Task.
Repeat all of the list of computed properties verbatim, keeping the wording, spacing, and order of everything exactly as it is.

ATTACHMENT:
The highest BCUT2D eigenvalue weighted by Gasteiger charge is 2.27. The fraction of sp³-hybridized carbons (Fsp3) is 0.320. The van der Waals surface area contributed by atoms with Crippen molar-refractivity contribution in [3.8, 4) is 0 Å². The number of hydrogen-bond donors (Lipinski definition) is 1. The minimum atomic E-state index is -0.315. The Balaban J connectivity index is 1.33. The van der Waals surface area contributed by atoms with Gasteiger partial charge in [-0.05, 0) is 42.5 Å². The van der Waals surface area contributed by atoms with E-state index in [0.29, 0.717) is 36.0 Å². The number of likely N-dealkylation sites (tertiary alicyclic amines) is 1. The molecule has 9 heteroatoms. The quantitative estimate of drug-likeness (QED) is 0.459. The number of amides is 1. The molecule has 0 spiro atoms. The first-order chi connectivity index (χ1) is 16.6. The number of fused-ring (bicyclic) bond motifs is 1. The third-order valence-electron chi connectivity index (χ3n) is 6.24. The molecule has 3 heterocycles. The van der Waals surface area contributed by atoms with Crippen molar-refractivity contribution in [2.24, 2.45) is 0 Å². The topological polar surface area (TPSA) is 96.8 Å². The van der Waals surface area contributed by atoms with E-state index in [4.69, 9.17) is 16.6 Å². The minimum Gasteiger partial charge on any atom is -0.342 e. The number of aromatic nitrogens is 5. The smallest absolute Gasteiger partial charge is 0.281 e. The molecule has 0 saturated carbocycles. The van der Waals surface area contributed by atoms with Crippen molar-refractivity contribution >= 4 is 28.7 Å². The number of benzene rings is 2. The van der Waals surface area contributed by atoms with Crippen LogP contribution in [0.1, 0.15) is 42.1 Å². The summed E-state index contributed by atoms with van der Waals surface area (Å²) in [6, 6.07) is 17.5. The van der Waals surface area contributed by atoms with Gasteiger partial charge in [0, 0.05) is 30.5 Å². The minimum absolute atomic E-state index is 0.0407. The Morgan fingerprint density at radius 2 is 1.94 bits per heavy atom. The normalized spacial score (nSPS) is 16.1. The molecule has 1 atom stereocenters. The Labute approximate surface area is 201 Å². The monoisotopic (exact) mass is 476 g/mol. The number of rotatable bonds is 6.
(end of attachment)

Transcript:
The highest BCUT2D eigenvalue weighted by Gasteiger charge is 2.27. The fraction of sp³-hybridized carbons (Fsp3) is 0.320. The van der Waals surface area contributed by atoms with Crippen molar-refractivity contribution in [3.8, 4) is 0 Å². The number of hydrogen-bond donors (Lipinski definition) is 1. The minimum atomic E-state index is -0.315. The Balaban J connectivity index is 1.33. The van der Waals surface area contributed by atoms with Gasteiger partial charge in [-0.05, 0) is 42.5 Å². The van der Waals surface area contributed by atoms with E-state index in [0.29, 0.717) is 36.0 Å². The number of likely N-dealkylation sites (tertiary alicyclic amines) is 1. The molecule has 9 heteroatoms. The quantitative estimate of drug-likeness (QED) is 0.459. The number of amides is 1. The molecule has 0 spiro atoms. The first-order chi connectivity index (χ1) is 16.6. The number of fused-ring (bicyclic) bond motifs is 1. The third-order valence-electron chi connectivity index (χ3n) is 6.24. The molecule has 3 heterocycles. The van der Waals surface area contributed by atoms with Crippen molar-refractivity contribution in [2.24, 2.45) is 0 Å². The topological polar surface area (TPSA) is 96.8 Å². The van der Waals surface area contributed by atoms with E-state index in [4.69, 9.17) is 16.6 Å². The minimum Gasteiger partial charge on any atom is -0.342 e. The number of aromatic nitrogens is 5. The smallest absolute Gasteiger partial charge is 0.281 e. The molecule has 0 saturated carbocycles. The van der Waals surface area contributed by atoms with Crippen molar-refractivity contribution >= 4 is 28.7 Å². The number of benzene rings is 2. The van der Waals surface area contributed by atoms with Crippen LogP contribution in [0.1, 0.15) is 42.1 Å². The summed E-state index contributed by atoms with van der Waals surface area (Å²) in [6, 6.07) is 17.5. The van der Waals surface area contributed by atoms with Gasteiger partial charge in [0, 0.05) is 30.5 Å². The minimum absolute atomic E-state index is 0.0407. The Morgan fingerprint density at radius 2 is 1.94 bits per heavy atom. The normalized spacial score (nSPS) is 16.1. The molecule has 1 atom stereocenters. The Labute approximate surface area is 201 Å². The monoisotopic (exact) mass is 476 g/mol. The number of rotatable bonds is 6.